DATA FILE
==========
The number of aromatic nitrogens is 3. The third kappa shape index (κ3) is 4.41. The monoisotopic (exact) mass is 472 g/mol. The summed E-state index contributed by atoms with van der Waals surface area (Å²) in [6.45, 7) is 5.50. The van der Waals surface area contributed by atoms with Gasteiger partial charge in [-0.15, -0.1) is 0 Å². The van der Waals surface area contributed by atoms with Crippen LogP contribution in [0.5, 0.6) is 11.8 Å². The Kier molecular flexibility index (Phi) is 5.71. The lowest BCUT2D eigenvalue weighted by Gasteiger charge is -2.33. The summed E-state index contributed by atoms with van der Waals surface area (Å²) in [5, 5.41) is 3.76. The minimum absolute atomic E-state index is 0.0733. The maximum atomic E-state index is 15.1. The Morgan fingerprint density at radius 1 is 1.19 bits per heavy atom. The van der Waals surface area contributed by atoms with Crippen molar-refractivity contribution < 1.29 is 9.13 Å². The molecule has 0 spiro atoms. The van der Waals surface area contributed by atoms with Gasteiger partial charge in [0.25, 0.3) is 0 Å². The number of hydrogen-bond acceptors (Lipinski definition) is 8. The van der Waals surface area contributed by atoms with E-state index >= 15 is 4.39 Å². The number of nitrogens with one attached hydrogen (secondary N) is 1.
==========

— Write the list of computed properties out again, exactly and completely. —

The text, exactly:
The number of aromatic nitrogens is 3. The third kappa shape index (κ3) is 4.41. The monoisotopic (exact) mass is 472 g/mol. The summed E-state index contributed by atoms with van der Waals surface area (Å²) in [6.45, 7) is 5.50. The van der Waals surface area contributed by atoms with Gasteiger partial charge in [-0.15, -0.1) is 0 Å². The van der Waals surface area contributed by atoms with Crippen LogP contribution in [0.5, 0.6) is 11.8 Å². The Kier molecular flexibility index (Phi) is 5.71. The lowest BCUT2D eigenvalue weighted by Gasteiger charge is -2.33. The summed E-state index contributed by atoms with van der Waals surface area (Å²) in [5, 5.41) is 3.76. The minimum absolute atomic E-state index is 0.0733. The maximum atomic E-state index is 15.1. The Morgan fingerprint density at radius 1 is 1.19 bits per heavy atom. The van der Waals surface area contributed by atoms with Crippen molar-refractivity contribution < 1.29 is 9.13 Å². The molecule has 0 spiro atoms. The van der Waals surface area contributed by atoms with Gasteiger partial charge in [0.25, 0.3) is 0 Å². The number of hydrogen-bond acceptors (Lipinski definition) is 8. The van der Waals surface area contributed by atoms with E-state index >= 15 is 4.39 Å². The number of nitrogens with one attached hydrogen (secondary N) is 1.